PECA has raised $840,000 from sources including Innovation Works and Carnegie Mellon's Open Field Entrepreneurs Fund. Commercialization will cost about $2 million, many times less than the typical medical device, and the process will be expedited in large part due to the device falling under the FDA's Humanitarian Device Exemption.
The potential market is small: only about 3,200 patients a year and about 100 pediatric cardiothoracic surgeons in the country. Now PECA has received a grant from the Atlantic Pediatric Device Consortium for R&D on a similar device to treat "the Norwood Procedure," another pediatric procedure with a high mortality rate. 
For now, PECA has three on staff, but Bernstein expects that with market launch, sales and marketing positions will bring the staff to 10.
Source: Doug Bernstein, PECA Labs
Writer: Elise Vider

C3i, a New Jersey life sciences tech provider, adds jobs near Scranton

C3i, Inc., a New Jersey-based provider of technology support services for the life sciences industry, is significantly growing its presence in Pennsylvania with a new help desk facility in Pittston. The new center will create 256 jobs in the next three years, bringing the company's total employment in the Commonwealth to more than 600.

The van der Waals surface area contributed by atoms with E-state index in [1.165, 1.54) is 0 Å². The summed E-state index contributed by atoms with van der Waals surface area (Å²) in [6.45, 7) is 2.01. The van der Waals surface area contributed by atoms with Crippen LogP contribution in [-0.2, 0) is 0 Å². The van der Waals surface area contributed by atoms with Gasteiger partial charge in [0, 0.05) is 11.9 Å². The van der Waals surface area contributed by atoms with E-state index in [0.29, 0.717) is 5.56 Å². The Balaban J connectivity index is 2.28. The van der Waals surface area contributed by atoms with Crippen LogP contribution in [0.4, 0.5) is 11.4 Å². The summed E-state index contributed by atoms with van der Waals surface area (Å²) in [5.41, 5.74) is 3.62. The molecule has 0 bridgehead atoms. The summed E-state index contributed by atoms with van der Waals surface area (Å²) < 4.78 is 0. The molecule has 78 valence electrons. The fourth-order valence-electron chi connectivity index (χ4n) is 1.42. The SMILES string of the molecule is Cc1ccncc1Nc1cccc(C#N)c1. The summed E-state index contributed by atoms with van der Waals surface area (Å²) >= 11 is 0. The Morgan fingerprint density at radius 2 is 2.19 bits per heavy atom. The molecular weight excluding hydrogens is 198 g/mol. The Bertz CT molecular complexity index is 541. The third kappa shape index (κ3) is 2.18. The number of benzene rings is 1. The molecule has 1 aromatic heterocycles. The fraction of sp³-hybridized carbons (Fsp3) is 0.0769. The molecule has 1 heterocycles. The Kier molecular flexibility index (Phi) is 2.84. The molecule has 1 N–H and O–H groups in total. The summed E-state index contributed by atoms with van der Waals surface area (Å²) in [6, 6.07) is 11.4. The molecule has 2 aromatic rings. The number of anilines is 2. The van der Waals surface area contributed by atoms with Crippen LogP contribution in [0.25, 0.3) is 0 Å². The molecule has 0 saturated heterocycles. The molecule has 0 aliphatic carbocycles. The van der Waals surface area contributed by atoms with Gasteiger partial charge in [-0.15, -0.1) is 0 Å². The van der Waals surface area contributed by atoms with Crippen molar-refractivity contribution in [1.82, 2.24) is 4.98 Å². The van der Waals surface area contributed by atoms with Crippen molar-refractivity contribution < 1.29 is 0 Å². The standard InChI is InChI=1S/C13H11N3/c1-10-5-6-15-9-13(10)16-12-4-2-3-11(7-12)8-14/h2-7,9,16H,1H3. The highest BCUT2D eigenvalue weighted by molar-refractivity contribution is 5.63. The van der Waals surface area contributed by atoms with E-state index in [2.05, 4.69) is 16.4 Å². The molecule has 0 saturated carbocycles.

C3i came to Northeast Pennsylvania in 2007 with a help desk located in Plains Township. In 2012, C3i opened a second facility nearby -- a hardware services depot located in Jenkins Township. These two centers, combined with positions located on-site at a client in Swiftwater, have led to 354 jobs in the state over the past six years. 
The new center will be located at the CenterPoint Commerce & Trade Park, site of the company's hardware depot. Governor Corbett's office reported that C3i will lease about 25,000 additional square feet of space to accommodate its growth plans and will invest $1.95 million in leasehold improvements, new equipment and employee training.

The company received a funding proposal from the state Department of Community and Economic Development, including a $115,200 grant for workforce training. Additional state funding offers include a $500,000 grant that facilitates investment and job creation, and $512,000 in job creation tax credits. 
"The expansion is a result of C3i recently winning large contracts with two global pharmaceutical companies to provide help desk support services for campus and field sales-based personnel," said the company. "This help desk will be open 24 hours a day, and while all calls in this center will be handled in English, they can originate from anywhere in the world."